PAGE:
Amazing, the amount of responses I got on my previous post, thank you all for your reactions! Apparently, a lot of people feel very strongly about the use of the use of “me” as a possessive pronoun. Some pointed out that this occurs more in spoken language, which is true of course, although many prefer to use m’n instead. I received one very interesting comment on how “me fiets” would be widly used in Surinam, wow, I did not know that! And some people got a bit too fanatic, calling eachother grammar nazi! Come on people, let’s get a life and not start insulting each other, shall we?
Anyway, I started to think about when I have corrected students, not just for linguistic reasons, but also for, let’s call the ugly beast by its name, associations of social class. A couple of years ago I was voluntering in a rough neighborhood in Amsterdam Noord, with many students who barely knew how to read or write. Naturally, progress was slow and it often felt like I had to do more social work than actually teaching. One Kurdish man in his 20s was the notable exception. He had a job at, I believe, a chicken factory, and was liked by his collegues. His Dutch improved dramatically and he was very determined to learn as much as he could, always trying to talk Dutch during the break as well. One day he mentioned how he liked to go “zuipen”. He even pronounced it with a heavy Amsterdam accent, “suipuh”! I hesitated for a bit, because many people do speak like that, but eventually decided to correct him: zuipen really means to drink [too] much alcohol, otherwise he should say ”drinken”.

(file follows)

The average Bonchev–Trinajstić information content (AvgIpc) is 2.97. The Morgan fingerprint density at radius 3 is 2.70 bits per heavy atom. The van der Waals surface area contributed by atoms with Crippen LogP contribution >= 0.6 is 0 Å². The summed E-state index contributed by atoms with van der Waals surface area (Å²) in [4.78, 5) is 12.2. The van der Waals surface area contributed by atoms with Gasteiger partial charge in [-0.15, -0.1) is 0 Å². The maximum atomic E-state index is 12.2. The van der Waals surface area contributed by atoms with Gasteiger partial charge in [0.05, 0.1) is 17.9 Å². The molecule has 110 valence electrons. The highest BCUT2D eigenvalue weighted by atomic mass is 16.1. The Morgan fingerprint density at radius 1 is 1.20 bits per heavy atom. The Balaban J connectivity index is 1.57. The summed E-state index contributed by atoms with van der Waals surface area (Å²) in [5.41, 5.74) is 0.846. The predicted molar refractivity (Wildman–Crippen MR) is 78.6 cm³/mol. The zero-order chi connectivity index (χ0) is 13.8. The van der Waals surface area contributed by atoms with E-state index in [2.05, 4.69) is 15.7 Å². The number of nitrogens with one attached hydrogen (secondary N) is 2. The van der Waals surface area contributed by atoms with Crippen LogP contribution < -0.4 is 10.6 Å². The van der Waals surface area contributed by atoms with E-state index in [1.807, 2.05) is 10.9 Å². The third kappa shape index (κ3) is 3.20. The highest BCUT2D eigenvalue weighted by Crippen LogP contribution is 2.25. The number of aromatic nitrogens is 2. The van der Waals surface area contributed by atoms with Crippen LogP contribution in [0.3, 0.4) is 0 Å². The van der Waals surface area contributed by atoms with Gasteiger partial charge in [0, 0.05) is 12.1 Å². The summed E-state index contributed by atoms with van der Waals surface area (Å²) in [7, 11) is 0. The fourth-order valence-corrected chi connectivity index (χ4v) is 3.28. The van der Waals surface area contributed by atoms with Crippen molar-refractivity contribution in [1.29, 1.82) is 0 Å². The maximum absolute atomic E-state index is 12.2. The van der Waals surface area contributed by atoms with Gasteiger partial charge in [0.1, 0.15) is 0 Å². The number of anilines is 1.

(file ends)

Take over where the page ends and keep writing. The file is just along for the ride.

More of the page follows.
Was I correct? “Suipuh”is what he had learned from his collegues, and within this context, what he just said was totally appropriate with his buddies from work. However, what if one day he would have to meet, say, his future father in law over a cup of tea? There, zuipen would be widely inappropriate, even offensive. How can a language instructor know where and how the student will eventually speak Dutch? What if this Kurdish guy was not planning on working in the chicken factory for the rest of his life, but aspired to a more middle class lifestyle? Who am I to judge what he should or should not learn?
Linguists speak about language registers, what might be correct in one situation can be completely incorrect in another. As a second language speaker, it is incredibly difficult to grasp all these nuances. I am completely fluent in both English and Spanish, but tend to avoid words and expressions that are too colloquial. I love slang and regionalisms, it is what gives color and flavor to a language, but I know will never get all those delicate nuances right….
So that is why I recommend students stick to a more formal use of language when they speak. What do you think?